I couldn't wait to get my hands on a copy of this groundbreaking, new, investment book from two of most respected marketwatchers around today! Princeton economics professor, Burton G. Malkiel, and influential non-profit chairman, Charles D. Ellis, have put their brains together to come up with one of the most surefire investment strategies out there. The Elements of Investing is intelligently written in a pared-down-to-the-absolute-basics sort of way. It's one of the rare books written in this vein that actually takes the reader's ambitions seriously. It's a pleasure to read, because it is peppered with real life examples of people exhibiting good and bad investment behavior and the twists and turns their lives take as a result.
Right off the bat, Malkiel and Ellis admonish readers to start saving as early as possible and continue saving regularly throughout their lives. Granted, in a runaway consumerist culture like ours, characterized by its easy credit and debt-addicted millions, this task is so often easier said than done. But a prudent, evenhanded approach to spending and saving is possible--and Malkiel and Ellis show you how with smart suggestions that range from the banal, to the downright devious. The real plus to becoming a habitual saver, the authors explain, is that it helps you keep your real priorities in perspective. According to Malkiel and Ellis, your number-one priority, along with that of every other, gainfully employed, taxpaying American, should be to gradually grow your net worth so that your safety net's intact when your finally reach retirement age. Think of saving, they say, as investing in your future self!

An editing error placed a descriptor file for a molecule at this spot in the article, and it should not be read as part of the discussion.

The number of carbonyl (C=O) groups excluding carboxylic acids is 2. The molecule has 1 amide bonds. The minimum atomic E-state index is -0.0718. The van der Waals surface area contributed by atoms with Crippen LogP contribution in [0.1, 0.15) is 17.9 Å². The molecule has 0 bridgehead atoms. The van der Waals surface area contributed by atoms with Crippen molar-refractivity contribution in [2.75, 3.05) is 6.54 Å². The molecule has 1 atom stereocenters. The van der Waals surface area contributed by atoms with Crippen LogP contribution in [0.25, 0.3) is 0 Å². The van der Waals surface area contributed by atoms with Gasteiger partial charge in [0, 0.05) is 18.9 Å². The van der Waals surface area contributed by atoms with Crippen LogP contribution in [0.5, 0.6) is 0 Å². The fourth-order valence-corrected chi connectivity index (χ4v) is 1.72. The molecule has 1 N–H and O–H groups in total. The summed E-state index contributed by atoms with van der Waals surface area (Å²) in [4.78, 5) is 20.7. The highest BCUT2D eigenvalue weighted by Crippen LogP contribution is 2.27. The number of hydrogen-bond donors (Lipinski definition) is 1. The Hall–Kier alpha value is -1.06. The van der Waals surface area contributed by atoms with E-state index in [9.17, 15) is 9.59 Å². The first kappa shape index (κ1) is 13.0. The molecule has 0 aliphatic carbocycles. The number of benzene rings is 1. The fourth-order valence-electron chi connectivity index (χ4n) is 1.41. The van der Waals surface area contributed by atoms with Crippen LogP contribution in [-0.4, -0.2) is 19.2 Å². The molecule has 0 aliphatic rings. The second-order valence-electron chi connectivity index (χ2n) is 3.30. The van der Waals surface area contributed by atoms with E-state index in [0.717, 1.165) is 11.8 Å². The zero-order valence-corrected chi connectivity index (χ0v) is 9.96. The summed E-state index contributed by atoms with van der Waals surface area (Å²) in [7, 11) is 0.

Next, Malkiel and Ellis explore some innovative ways to grow your asset pool, focusing specifically on index funds because they are affordable, intelligently managed and because their unique formulations allow for risk to parsed out over a wide, representative swatch of the market. The authors inform readers about various other index products they may not have considered before, including index bonds and international index funds.
Malkiel and Ellis use statistics and compelling anecdotal evidence to reiterate the time-honored benefits of diversification for a new generation of investors. The authors emphasize the singular importance of diversifying across asset classes (stocks, bonds, money market instruments, commodities, etc.), across markets and over time. They explain how having a diversified portfolio gives the savvy investor a leg up as the market undergoes the upsetting process of rebalancing in the wake of a serious stumble like the one which followed the housing bubble burst of last spring.
In a final, bonus section, Malkiel and Ellis offer an insightfully rendered and detailed menu of IRA's and other tax-deferred, savings options available to investors.
The Elements of Investing is a veritable goldmine of investing wisdom backed by two of the most trusted names in the investment industry. Malkiel and Ellis' clear goal is to inspire readers to believe in their basic competency as investors and to chase their dream of financial independence and security!
For those interested in further, reliable reading on the subjects of developing good money habits, investing and personal finance, check out Thomas C. Scott's Fasten Your Financial Seatbelt: What A Fatal Plane Crash Taught Me About Retirement Planning and John E. Girouard's The Ten Truths of Wealth Creation.